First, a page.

There are many similarities in the teachings of Jesus and Buddha. Most are discussed specifically in their sermons. With Christianity the sermon was called “Sermon on the Mount”. Jesus went up a mountainside and spoke to his disciples and the crowds of people. It stated the right ways for us to approach God and to deal with other people. This was a collection of sayings, the Gospel of Matthew, stated by Jesus himself. This sermon, which is located in the New Testament, is the longest teaching from Jesus. With Buddhism, Gautama Buddha was known as their spiritual leader. He was said to have “attained Nirvana” or to have achieved a state where suffering is eliminated through the abandonment of desires. When stated the term, desires, meaning the cause of suffering.
There were many ways to differentiate the two sermons, but their similarities were much more. When dealing with the religions, both had separate commandments to abide by. Buddha’s, “The Noble Eightfold Path”, gave the religion eight rights to remember. Two of the rights in example were “Right Speech, avoidance of untruth, slander and swearing”, and “Right Contemplation, of the truth”. In Christianity, “The Ten Commandments”, was a list of the different rights to acknowledge. In example “Thou shalt have no other gods before me” and “Thou shalt not steal”. In the Sermon of the mount, Jesus also stated what he considered the perfect prayer this was called “The Lord’s Prayer”. This was simply what you should quote if ever you prayed. In the Sermon at Benares, Buddha listed what was called “The Four Noble Truths”.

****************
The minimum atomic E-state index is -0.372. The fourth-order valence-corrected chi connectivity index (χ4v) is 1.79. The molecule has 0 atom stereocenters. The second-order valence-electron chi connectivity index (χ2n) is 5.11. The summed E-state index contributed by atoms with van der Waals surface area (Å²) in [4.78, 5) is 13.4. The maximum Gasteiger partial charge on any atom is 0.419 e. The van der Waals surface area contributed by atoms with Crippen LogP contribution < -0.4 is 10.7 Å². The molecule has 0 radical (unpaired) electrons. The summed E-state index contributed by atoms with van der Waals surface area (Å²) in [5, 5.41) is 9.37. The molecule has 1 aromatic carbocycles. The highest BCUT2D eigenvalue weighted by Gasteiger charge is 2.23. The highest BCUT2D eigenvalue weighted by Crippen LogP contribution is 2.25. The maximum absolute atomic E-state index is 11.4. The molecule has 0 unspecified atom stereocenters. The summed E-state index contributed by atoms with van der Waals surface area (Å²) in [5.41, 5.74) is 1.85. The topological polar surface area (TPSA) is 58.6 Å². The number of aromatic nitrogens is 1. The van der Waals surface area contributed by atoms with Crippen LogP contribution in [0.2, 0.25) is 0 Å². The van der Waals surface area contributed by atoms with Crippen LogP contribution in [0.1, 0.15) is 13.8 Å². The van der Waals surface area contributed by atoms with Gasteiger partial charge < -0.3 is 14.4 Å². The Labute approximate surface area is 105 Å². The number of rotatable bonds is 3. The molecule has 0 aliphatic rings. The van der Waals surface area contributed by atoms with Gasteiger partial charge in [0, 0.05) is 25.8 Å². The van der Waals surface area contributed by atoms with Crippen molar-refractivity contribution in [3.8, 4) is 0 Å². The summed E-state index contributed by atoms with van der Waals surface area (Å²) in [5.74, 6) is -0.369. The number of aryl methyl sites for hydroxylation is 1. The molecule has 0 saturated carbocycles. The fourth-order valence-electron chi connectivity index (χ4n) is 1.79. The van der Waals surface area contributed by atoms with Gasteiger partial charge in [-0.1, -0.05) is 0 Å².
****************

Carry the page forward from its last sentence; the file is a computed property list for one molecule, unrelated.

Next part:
These were known as the important principles in Buddhism. The four truths are best understood, not as beliefs, but as categories of experience. They more so discussed what we call cause and effect, i.e. the truth about stress is suffering. When dealing with their similarities the main thing they had in common was the enormous faith in them through their disciples. In conclusion, like Jesus, The Buddha set out to teach nothing but good to his people. They both spoke about helping the sick, wisdom, and faith. Their disciples acknowledged them for guidance in life. Although they were two completely different religions, as said before their similarities remained close.